Whether you’re setting out in the midst of summer or on a blue-bird winter day, there’s always a risk of that perfectly planned camping trip going downhill because of unforeseen conditions or inadequate preparation.
This article is for those of you who crave nature’s serenity but despise her brutal temps. We’ll lay out several different practical methods about how to keep warm when camping. Read and enjoy your next camping trip.
How to Keep Warm When Camping
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If you’re not already checking the weather to determine where you want to pitch your tent, then you should start to do so as soon as you’ve decided on a locale. Checking the weather regularly preceding your trip will allow you to notice patterns and generally gain an idea of what to expect.
Knowing what to expect (temperature, precipitation, etc.) will allow you to plan your gear accordingly. There’s nothing worse than expecting a cool, clear night under the stars and instead be greeted with a downpour and no rainfly!
Reduce Ambient Space in Tent
You’ve probably heard the snide remark to someone’s vastly large house, “can you imagine the heating bill?” Well, the same principles apply to tent size: more unoccupied space means more space to heat.
By sacrificing extra space (that we agree is wonderful for the headroom or standing area) in selecting a smaller tent, you can reduce the ambient space and thereby increase the impact of the heat generated by your occupancy. To even further reduce ambient space, share the tent with another person, or consider what gear you can bring into your tent with you to take up some of the unused space.
Pick an Appropriate Sleeping Bag
Almost directly related to our tip about checking the weather, choosing the right sleeping bag is one of the most straightforward ways to ensure a comfortable rest in cooler temps. We’ve already gathered the research to help you find a good quality cold weather sleeping bag but read on to learn about how to make the most informed selection.
When shopping for a sleeping bag, make note of the EN (European Norm) rating. This was the original standard adopted by the sleeping bag industry to measure and assign the temperature ratings of sleeping bags.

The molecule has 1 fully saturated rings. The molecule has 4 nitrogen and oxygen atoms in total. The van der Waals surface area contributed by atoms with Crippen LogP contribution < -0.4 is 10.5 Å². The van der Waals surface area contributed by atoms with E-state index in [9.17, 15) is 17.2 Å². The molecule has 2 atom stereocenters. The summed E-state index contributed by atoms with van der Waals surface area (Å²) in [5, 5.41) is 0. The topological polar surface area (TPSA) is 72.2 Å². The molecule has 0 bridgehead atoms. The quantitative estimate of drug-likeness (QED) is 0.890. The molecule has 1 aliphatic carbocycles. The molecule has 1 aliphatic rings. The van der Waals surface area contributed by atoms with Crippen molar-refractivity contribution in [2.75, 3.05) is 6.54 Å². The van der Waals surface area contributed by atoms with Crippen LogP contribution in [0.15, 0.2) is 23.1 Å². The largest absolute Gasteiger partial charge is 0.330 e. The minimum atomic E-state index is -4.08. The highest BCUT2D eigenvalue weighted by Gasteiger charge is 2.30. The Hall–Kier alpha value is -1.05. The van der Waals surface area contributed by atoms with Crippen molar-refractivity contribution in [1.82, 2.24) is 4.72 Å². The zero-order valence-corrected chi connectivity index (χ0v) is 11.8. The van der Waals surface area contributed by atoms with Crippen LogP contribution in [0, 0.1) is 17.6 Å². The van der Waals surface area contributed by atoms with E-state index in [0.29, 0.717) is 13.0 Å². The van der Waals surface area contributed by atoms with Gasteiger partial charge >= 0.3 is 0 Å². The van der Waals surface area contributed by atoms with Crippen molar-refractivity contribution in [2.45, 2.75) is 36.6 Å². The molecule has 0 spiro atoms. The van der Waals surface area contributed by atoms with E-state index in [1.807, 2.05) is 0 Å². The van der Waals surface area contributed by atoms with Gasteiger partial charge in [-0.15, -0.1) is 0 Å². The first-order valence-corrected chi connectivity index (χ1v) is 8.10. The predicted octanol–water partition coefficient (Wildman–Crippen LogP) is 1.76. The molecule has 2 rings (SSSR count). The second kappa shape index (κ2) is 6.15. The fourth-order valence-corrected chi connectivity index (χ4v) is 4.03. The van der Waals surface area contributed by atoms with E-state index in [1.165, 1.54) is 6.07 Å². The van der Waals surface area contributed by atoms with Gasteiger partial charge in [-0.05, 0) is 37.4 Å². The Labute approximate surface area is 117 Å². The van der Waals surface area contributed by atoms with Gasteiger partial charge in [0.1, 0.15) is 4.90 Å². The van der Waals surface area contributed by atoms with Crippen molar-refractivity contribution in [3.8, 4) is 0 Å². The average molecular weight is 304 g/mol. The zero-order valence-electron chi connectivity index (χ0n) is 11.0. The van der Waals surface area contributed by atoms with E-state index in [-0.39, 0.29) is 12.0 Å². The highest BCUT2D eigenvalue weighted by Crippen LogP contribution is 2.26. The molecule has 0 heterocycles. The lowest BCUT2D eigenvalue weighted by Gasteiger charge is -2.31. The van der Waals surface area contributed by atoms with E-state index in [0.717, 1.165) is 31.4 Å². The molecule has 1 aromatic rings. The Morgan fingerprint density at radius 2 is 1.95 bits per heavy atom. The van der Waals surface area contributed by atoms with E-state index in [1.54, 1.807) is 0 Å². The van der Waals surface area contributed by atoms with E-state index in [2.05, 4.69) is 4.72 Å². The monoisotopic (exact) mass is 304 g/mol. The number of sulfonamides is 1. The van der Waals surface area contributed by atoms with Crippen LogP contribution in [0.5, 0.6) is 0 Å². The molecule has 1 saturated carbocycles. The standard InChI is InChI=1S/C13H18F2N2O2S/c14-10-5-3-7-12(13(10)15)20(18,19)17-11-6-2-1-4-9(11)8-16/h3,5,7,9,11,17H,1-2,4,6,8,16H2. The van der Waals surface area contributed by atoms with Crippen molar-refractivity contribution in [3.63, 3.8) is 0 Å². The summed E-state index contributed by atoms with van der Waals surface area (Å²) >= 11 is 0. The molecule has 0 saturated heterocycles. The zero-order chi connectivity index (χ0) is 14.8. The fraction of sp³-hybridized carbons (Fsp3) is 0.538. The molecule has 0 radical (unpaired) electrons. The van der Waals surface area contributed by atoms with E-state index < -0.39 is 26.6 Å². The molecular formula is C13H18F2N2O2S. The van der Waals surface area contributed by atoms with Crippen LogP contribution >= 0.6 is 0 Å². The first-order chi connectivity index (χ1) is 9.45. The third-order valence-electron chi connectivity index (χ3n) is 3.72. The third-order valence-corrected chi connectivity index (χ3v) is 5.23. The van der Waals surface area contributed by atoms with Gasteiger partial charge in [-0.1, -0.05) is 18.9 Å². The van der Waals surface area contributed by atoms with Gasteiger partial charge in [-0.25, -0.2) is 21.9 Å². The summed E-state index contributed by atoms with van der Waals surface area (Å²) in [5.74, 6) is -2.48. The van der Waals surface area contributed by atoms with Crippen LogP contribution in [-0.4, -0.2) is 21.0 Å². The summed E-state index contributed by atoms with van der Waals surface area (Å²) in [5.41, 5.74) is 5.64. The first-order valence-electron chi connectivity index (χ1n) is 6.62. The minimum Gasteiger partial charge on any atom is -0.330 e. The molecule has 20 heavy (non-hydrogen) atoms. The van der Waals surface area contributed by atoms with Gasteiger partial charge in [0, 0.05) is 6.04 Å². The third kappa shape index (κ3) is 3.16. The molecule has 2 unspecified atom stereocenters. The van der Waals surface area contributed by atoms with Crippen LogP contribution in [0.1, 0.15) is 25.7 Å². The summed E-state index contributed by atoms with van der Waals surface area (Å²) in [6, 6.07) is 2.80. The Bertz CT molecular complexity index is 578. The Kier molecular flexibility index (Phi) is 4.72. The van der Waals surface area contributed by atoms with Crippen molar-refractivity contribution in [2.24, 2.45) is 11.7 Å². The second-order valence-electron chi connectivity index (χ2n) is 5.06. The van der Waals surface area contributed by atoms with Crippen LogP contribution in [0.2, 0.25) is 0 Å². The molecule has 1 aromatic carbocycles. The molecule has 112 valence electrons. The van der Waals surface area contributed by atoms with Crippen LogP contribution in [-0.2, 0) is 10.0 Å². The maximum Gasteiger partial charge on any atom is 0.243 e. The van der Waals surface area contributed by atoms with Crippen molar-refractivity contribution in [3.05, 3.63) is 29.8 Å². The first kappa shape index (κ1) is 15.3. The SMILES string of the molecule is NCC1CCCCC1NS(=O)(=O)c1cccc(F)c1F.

Newer sleeping bags use the ISO (International Standards Organization) rating, but the testing methods are largely the same as those used for EN, therefore the EN and ISO ratings can be compared side by side.
Each of these rating entities, EN and ISO, provide two temperature ratings: Comfort and Lower Limit Rating.
Let’s start by taking a look at the Comfort Rating. This is the temperature where a cold sleeper is likely to feel comfortable when inside the sleeping bag.
On the other hand, the Lower Limit Rating is the temperature where a warm sleeper is likely to feel comfortable.
Translation: if you tend to sleep cold or simply run cold, err on the side of the Comfort rating, or even consider a warmer bag in general. After all, you can always unzip or put a leg out to cool down if needed!
Bring an Insulated Sleeping Pad
Almost as important as choosing your sleeping bag is deciding what to put under it! The ground beneath you can rob you of that hard-earned body heat, so be sure to pack an insulated sleeping pad.
This barrier will not only help you feel comfy-cozy through the night, but it will also block the cold from creeping into your bones and reflect your body heat to you.
In severely cold weather, you may also consider bringing two sleeping pads: one solid (i.e. foam pad) and one insulated inflatable pad. Not only are you doubly comfortable, but you are also ensuring even more warmth!
Keep Your Head Outside of Your Sleeping Bag
Have you noticed beads of water building up inside your tent overnight, or even how your car’s windows may fog up when you get in after walking in the rain? That is condensation caused by heat and moisture getting trapped inside where the air is cooler outside.